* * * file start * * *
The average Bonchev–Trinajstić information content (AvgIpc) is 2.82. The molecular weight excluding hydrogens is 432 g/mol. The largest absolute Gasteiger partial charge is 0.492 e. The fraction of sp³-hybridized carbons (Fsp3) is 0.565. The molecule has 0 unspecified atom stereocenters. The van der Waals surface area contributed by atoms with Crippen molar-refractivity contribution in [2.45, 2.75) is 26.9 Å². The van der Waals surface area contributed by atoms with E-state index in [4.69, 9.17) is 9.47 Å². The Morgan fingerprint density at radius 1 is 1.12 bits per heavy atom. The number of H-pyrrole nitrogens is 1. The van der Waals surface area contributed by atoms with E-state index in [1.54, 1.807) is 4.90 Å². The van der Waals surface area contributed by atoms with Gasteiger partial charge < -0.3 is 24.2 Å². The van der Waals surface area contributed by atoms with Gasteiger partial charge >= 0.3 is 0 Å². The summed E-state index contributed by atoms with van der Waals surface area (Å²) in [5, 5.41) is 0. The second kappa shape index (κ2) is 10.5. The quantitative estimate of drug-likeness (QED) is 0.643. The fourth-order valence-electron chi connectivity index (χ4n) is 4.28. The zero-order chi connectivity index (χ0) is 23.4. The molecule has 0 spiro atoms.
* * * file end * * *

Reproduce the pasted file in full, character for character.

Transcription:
The average Bonchev–Trinajstić information content (AvgIpc) is 2.82. The molecular weight excluding hydrogens is 432 g/mol. The largest absolute Gasteiger partial charge is 0.492 e. The fraction of sp³-hybridized carbons (Fsp3) is 0.565. The molecule has 0 unspecified atom stereocenters. The van der Waals surface area contributed by atoms with Crippen molar-refractivity contribution in [2.45, 2.75) is 26.9 Å². The van der Waals surface area contributed by atoms with E-state index in [4.69, 9.17) is 9.47 Å². The Morgan fingerprint density at radius 1 is 1.12 bits per heavy atom. The number of H-pyrrole nitrogens is 1. The van der Waals surface area contributed by atoms with E-state index in [1.54, 1.807) is 4.90 Å². The van der Waals surface area contributed by atoms with Gasteiger partial charge < -0.3 is 24.2 Å². The van der Waals surface area contributed by atoms with Gasteiger partial charge >= 0.3 is 0 Å². The summed E-state index contributed by atoms with van der Waals surface area (Å²) in [5, 5.41) is 0. The second kappa shape index (κ2) is 10.5. The quantitative estimate of drug-likeness (QED) is 0.643. The fourth-order valence-electron chi connectivity index (χ4n) is 4.28. The zero-order chi connectivity index (χ0) is 23.4. The molecule has 0 spiro atoms.